Abstract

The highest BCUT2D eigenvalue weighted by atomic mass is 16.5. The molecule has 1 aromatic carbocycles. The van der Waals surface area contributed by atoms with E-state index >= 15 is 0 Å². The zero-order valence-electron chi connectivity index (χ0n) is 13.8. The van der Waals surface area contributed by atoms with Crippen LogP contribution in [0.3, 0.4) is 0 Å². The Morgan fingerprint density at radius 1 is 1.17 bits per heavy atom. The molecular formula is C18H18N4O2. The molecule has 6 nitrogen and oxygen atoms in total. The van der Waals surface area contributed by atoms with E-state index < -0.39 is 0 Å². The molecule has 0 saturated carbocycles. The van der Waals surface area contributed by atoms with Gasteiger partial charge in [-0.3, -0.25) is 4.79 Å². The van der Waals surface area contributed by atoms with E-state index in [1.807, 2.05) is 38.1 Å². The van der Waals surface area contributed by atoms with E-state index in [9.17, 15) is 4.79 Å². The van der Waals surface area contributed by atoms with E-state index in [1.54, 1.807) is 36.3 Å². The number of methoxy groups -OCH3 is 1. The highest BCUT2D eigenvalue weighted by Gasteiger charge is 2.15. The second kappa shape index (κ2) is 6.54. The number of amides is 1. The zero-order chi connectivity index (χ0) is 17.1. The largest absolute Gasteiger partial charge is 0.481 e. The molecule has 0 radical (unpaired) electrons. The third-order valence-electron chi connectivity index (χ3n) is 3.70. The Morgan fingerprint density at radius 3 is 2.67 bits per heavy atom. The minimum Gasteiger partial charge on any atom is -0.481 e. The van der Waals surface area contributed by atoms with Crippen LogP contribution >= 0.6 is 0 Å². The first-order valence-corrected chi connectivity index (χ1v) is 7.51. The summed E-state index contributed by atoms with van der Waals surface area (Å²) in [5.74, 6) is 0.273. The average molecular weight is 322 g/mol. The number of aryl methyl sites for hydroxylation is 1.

Quartz cement bridges across opening-mode fractures of the Cretaceous Travis Peak Formation provide a textural and fluid inclusion record of incremental fracture opening during the burial evolution of this low-porosity sandstone. Incremental crack-seal fracture opening is inferred based on the banded structure of quartz cement bridges, consisting of up to 700 cement bands averaging ∼5 μm in thickness as observed with scanning electron microscope–cathodoluminescence. Crack-seal layers contain assemblages of aqueous two-phase fluid inclusions. Based on fluid inclusion microthermometry and Raman microprobe analyses, we determined that these inclusions contain methane-saturated brine trapped over temperatures ranging from ∼130°C to ∼154°C. Using textural crosscutting relations of quartz growth increments to infer the sequence of cement growth, we reconstructed the fluid temperature and pore-fluid pressure evolution during fracture opening. In combination with published burial evolution models, this reconstruction indicates that fracture opening started at ca. 48 Ma and above-hydrostatic pore-fluid pressure conditions, and continued under steadily declining pore-fluid pressure during partial exhumation until present times. Individual fractures opened over an ∼48 m.y. time span at rates of 16–23 μm/m.y. These rates suggest that fractures can remain hydraulically active over geologically long times in deep basinal settings.

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